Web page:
The maximum cost per QALY gained was $69,000 for patients with a FRS over 10%, and $165,000 for patients with a FRS of 10% or less.
The probability of being cost-effective at a threshold of $50,000 per QALY was 98% for patients with a FRS of over 10% and zero for those with a FRS of 10% or less.
The author concluded that prophylaxis with rosuvastatin was cost-effective, compared with conventional management, for patients with a FRS greater than 10%, elevated hs-CRP levels, and normal LDL cholesterol levels.
The comparators were appropriate as the intervention was compared against the usual approach for these patients. The two options were the comparators in the JUPITER study, which was the main source of evidence.
The clinical analysis relied on the results of the JUPITER study and its methods and results were published elsewhere. This publication should be consulted to assess these data inputs. In general, a randomised controlled trial should have high internal validity, but might not be generalisable to clinical practice. A limitation of the analysis was that it was assumed that the transitional probabilities, based on the JUPITER results only, were constant over time, while they might vary with a patient's age. QALYs were appropriately chosen as the benefit measure as cardiovascular events affect both expected survival and quality of life. Limited information on the derivation of the utility values was provided, which makes it impossible to judge their validity. The author undertook extensive sensitivity analyses on all the clinical inputs for the model.
The categories of costs and their sources reflected the viewpoint of the health care system. The costs of drugs and out-patient management were reported as unit costs, but cardiovascular events were reported as category totals and they were based on diagnosis-related group data that might not perfectly reflect the real cost of treatment. This is a typical approach when using Medicare tariffs. The author stated that the cost of rosuvastatin might change over time especially when its patent expires in 2016. Extensive sensitivity analysis on this parameter was undertaken. Discounting was reported; the price year was not clear, but appears to have been 2009.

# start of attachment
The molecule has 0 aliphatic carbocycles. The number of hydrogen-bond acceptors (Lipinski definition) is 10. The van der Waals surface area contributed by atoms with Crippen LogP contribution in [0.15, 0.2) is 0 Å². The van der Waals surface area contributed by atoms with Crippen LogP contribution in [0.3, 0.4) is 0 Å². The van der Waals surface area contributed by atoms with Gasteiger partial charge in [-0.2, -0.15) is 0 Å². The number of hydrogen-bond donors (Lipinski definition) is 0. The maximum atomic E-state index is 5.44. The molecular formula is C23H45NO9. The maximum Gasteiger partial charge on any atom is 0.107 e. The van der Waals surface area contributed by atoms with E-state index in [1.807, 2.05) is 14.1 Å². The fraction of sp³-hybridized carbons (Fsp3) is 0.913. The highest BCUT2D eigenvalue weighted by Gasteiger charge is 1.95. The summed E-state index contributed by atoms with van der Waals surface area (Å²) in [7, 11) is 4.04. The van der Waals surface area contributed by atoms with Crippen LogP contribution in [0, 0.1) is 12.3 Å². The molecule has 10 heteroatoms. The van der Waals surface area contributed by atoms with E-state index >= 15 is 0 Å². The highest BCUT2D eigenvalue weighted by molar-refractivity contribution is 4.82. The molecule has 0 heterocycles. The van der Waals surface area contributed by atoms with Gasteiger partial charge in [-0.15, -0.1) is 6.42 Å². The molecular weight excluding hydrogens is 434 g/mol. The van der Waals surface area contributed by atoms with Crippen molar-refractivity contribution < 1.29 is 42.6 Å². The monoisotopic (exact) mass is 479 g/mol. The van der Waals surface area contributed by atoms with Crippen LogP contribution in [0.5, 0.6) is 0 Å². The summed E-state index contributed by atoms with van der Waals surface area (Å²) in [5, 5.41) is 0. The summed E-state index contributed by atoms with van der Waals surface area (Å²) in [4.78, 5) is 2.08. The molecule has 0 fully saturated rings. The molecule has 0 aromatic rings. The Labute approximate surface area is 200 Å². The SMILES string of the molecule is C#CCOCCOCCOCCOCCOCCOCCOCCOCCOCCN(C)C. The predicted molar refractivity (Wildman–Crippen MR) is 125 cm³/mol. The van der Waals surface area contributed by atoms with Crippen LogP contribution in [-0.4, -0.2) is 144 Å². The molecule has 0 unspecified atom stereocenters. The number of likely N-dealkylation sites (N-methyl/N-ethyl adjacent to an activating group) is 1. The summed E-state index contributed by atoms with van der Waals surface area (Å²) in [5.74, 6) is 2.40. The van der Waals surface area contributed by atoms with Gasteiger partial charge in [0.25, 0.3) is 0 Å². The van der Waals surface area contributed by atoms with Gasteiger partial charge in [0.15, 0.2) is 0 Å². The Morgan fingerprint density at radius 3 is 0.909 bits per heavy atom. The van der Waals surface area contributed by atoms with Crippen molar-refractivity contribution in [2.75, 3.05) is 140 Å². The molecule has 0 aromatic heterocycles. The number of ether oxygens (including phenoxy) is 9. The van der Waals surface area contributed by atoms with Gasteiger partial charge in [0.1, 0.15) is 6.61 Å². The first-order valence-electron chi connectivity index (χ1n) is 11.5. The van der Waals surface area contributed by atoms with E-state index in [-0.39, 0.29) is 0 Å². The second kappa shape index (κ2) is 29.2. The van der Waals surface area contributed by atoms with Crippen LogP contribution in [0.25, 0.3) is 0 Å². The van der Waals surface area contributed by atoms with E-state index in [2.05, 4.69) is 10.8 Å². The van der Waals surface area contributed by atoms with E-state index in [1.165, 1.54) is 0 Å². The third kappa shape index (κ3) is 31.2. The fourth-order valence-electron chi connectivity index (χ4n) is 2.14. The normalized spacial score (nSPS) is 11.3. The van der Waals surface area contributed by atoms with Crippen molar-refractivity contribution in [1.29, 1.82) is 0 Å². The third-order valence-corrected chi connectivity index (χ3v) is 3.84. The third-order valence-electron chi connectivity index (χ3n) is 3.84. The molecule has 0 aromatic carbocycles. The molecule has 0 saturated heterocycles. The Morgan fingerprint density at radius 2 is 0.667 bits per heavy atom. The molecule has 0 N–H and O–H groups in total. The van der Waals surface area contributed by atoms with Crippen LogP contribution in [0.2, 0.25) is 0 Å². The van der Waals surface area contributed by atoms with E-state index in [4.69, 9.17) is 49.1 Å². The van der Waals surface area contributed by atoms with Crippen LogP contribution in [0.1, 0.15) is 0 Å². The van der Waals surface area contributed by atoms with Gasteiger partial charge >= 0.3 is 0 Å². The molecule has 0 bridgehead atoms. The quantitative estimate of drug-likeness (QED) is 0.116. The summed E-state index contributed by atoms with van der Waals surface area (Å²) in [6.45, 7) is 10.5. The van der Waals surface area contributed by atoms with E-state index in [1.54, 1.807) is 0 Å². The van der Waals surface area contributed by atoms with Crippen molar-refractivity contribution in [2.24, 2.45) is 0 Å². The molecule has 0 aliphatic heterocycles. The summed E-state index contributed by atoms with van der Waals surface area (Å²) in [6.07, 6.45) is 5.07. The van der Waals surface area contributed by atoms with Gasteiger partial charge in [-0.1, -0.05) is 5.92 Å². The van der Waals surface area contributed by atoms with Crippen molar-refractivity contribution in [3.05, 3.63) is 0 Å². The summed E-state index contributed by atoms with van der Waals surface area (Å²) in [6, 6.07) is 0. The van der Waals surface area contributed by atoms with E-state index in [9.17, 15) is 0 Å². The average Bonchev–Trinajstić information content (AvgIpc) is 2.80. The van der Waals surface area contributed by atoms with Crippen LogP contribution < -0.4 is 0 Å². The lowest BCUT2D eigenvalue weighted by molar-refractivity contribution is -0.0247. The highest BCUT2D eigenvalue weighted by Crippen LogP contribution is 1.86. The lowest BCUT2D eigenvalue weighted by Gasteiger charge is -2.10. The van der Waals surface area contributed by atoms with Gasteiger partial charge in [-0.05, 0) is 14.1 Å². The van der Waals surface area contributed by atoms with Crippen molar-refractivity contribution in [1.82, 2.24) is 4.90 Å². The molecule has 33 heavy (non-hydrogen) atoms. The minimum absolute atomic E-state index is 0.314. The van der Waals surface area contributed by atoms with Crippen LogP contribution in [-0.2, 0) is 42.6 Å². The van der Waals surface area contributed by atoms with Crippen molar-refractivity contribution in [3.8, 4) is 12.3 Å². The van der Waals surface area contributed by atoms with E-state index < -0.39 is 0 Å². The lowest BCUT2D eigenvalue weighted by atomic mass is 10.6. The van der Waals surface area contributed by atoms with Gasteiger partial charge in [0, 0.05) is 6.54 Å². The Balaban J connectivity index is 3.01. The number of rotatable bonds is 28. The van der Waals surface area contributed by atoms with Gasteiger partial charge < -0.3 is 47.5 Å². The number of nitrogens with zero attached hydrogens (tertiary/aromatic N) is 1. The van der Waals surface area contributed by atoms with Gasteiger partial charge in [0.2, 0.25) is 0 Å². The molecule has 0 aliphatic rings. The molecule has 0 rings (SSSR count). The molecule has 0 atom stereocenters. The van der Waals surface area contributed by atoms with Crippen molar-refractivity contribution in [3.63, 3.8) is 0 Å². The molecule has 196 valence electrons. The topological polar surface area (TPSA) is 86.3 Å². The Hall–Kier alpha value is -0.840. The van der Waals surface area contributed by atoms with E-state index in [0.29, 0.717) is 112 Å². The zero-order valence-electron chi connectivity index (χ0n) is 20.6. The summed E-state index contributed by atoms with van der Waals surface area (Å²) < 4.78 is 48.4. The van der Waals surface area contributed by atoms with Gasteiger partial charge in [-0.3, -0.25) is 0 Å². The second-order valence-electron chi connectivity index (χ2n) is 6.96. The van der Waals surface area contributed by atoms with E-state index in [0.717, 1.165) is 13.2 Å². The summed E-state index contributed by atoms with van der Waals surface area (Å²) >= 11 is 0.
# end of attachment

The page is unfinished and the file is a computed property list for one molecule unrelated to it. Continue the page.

Analysis and results:
The results were extensively presented, with both total and incremental findings. An appropriate incremental approach was used to synthesise the costs and benefits. Conventional discounting was applied. A justification for the selection of the time horizon was provided. The uncertainty was satisfactorily investigated, using valid approaches, and the findings were clearly presented and discussed. The Markov model was described and appears to have been appropriate for the disease. The author stated that the presence of diabetes mellitus was not considered, but might have favoured the statin group. The analysis appears to be specific to the US context and the transferability of the results was not explicitly addressed.
The methods appear to have been valid, which should ensure that the author’s conclusions are robust.
MacDonald GP. Cost-effectiveness of rosuvastatin for primary prevention of cardiovascular events according to Framingham Risk Score in patients with elevated C-reactive protein. Journal of the American Osteopathic Association 2010; 110(8): 427-436
Other publications of related interest
Ridker PM, Danielson E, Fonseca FA, Genest J, Gotto AM, Kastelein JJ, et al. Rosuvastatin to prevent cardiovascular events in men and women with elevated C-reactive protein. New England Journal of Medicine 2008; 359(21): 2195-2207.
Subject indexing assigned by NLM
C-Reactive Protein /drug effects; Cardiovascular Diseases /drug therapy /economics; Cost-Benefit Analysis; Diagnosis-Related Groups; Fluorobenzenes /economics /therapeutic use; Humans; Hydroxymethylglutaryl-CoA Reductase Inhibitors /economics /therapeutic use; Hypercholesterolemia /drug therapy /economics; Markov Chains; Models, Statistical; Primary Prevention /economics; Pyrimidines /economics /therapeutic use; Quality-Adjusted Life Years; Risk Assessment /methods; Rosuvastatin Calcium; South Dakota; Sulfonamides /economics /therapeutic use; United States; United States Food and Drug Administration
Date bibliographic record published
Date abstract record published